author = "Rosaria Santoro and Denis Scaini and Severino, {Luisa Ulloa} and Francesco Amadeo and Silvia Ferrari and Giacomo Bernava and Gloria Garoffolo and Marco Agrifoglio and Loredana Casalis and Maurizio Pesce",
year = "2018",
month = "10",
day = "1",
doi = "10.1016/j.biomaterials.2018.07.033",
language = "English",
volume = "181",
pages = "268--279",
journal = "Biomaterials",
issn = "0142-9612",
publisher = "Elsevier BV",

}

TY - JOUR

T1 - Activation of human aortic valve interstitial cells by local stiffness involves YAP-dependent transcriptional signaling

AU - Santoro, Rosaria

AU - Scaini, Denis

AU - Severino, Luisa Ulloa

AU - Amadeo, Francesco

AU - Ferrari, Silvia

AU - Bernava, Giacomo

AU - Garoffolo, Gloria

AU - Agrifoglio, Marco

AU - Casalis, Loredana

AU - Pesce, Maurizio

PY - 2018/10/1

Y1 - 2018/10/1

N2 - Differentiation of valve interstitial cells (VICs) into pro-calcific cells is one of the central events in calcific aortic valve (AoV) disease (CAVD). While the paracrine pathways and the responsivity of VICs to mechanical compliance of the surrounding environment are well characterized, the molecular programming related to variations in local stiffness, and its link to cytoskeleton dynamics, is less consolidated. By using a simple method to produce 2D poly-acrylamide gels with stiffness controlled with atomic force microscopy (AFM), we manufactured adhesion substrates onto which human VICs from stenotic valves were plated, and subsequently investigated for cytoskeleton dynamics and activation of the mechanosensing-related transcription factor YAP. As a comparison, we employed VICs from patients undergoing valve substitution for valve insufficiency, a non-calcific AoV disease, which does not involve extensive inflammation. While the two VICs types did not differ for basic responses onto substrates with different stiffness values (e.g. adhesion and proliferation), they were subject to a different dynamics of stiffness-dependent YAP nuclear shuttling, revealing for the first time an intracellular force transduction mechanism distinctive for calcific aortic valve disease. In VICs from stenotic valves, YAP nuclear translocation occurred in concert with an increase in cytoskeleton tensioning and loading of the myofibroblast-specific protein αSMA onto the F-actin cytoskeleton. AFM force mapping performed along radial sections of human calcific valve leaflets identified, finally, areas with high and low levels of rigidity within a similar range to those controlling YAP nuclear translocation in vitro. Since VICs juxtaposed to these areas exhibited nuclear localized YAP, we conclude that subtle variations in matrix stiffness are involved in mechanosensing-dependent VICs activation and pathological differentiation in CAVD.

AB - Differentiation of valve interstitial cells (VICs) into pro-calcific cells is one of the central events in calcific aortic valve (AoV) disease (CAVD). While the paracrine pathways and the responsivity of VICs to mechanical compliance of the surrounding environment are well characterized, the molecular programming related to variations in local stiffness, and its link to cytoskeleton dynamics, is less consolidated. By using a simple method to produce 2D poly-acrylamide gels with stiffness controlled with atomic force microscopy (AFM), we manufactured adhesion substrates onto which human VICs from stenotic valves were plated, and subsequently investigated for cytoskeleton dynamics and activation of the mechanosensing-related transcription factor YAP. As a comparison, we employed VICs from patients undergoing valve substitution for valve insufficiency, a non-calcific AoV disease, which does not involve extensive inflammation. While the two VICs types did not differ for basic responses onto substrates with different stiffness values (e.g. adhesion and proliferation), they were subject to a different dynamics of stiffness-dependent YAP nuclear shuttling, revealing for the first time an intracellular force transduction mechanism distinctive for calcific aortic valve disease. In VICs from stenotic valves, YAP nuclear translocation occurred in concert with an increase in cytoskeleton tensioning and loading of the myofibroblast-specific protein αSMA onto the F-actin cytoskeleton. AFM force mapping performed along radial sections of human calcific valve leaflets identified, finally, areas with high and low levels of rigidity within a similar range to those controlling YAP nuclear translocation in vitro. Since VICs juxtaposed to these areas exhibited nuclear localized YAP, we conclude that subtle variations in matrix stiffness are involved in mechanosensing-dependent VICs activation and pathological differentiation in CAVD.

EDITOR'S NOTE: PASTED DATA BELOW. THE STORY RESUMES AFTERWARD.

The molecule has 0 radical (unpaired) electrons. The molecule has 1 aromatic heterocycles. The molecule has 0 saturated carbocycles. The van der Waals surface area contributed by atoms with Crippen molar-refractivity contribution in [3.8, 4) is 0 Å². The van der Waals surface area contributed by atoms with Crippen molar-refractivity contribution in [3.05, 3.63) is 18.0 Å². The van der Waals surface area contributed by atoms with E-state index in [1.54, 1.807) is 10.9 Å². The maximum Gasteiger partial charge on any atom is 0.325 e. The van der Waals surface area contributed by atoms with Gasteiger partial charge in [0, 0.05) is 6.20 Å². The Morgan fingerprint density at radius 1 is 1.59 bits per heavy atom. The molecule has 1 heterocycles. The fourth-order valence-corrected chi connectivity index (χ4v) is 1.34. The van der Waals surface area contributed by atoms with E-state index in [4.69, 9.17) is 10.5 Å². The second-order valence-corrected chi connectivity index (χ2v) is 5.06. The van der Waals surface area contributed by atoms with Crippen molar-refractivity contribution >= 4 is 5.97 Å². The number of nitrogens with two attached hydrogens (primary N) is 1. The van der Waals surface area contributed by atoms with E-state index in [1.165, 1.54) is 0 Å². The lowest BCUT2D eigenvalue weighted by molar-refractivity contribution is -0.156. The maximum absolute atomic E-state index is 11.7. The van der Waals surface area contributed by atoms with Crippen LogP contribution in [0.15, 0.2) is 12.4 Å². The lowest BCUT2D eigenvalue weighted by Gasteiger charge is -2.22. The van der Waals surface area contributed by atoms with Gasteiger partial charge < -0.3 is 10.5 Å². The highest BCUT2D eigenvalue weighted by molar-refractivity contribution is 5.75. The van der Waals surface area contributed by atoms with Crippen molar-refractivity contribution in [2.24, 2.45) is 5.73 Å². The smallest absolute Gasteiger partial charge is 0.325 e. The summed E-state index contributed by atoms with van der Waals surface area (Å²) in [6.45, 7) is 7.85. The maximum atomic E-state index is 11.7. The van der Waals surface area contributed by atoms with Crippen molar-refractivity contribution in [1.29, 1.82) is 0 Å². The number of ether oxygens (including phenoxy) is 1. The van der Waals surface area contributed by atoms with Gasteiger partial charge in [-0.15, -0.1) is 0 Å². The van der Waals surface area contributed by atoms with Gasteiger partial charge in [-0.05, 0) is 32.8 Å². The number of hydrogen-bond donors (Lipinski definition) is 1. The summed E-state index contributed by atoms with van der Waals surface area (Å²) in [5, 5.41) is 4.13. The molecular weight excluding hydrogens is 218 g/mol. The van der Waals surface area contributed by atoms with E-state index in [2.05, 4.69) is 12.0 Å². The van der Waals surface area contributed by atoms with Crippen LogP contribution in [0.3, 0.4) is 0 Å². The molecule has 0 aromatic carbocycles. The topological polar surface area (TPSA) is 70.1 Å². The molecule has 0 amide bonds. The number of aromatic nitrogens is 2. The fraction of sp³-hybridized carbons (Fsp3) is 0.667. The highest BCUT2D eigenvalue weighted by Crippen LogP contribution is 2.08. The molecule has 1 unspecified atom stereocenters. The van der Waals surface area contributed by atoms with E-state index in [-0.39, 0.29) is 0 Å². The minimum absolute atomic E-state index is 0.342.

KW - Calcific aortic valve disease

KW - Mechanosensing

KW - Tissue stiffness

KW - Valve interstitial cells

KW - Yes associated protein

UR - http://www.scopus.com/inward/record.url?scp=85051036298&partnerID=8YFLogxK

UR - http://www.scopus.com/inward/citedby.url?scp=85051036298&partnerID=8YFLogxK

U2 - 10.1016/j.biomaterials.2018.07.033

DO - 10.1016/j.biomaterials.2018.07.033

M3 - Article

AN - SCOPUS:85051036298

VL - 181

SP - 268

EP - 279

JO - Biomaterials

JF - Biomaterials

SN - 0142-9612

ER -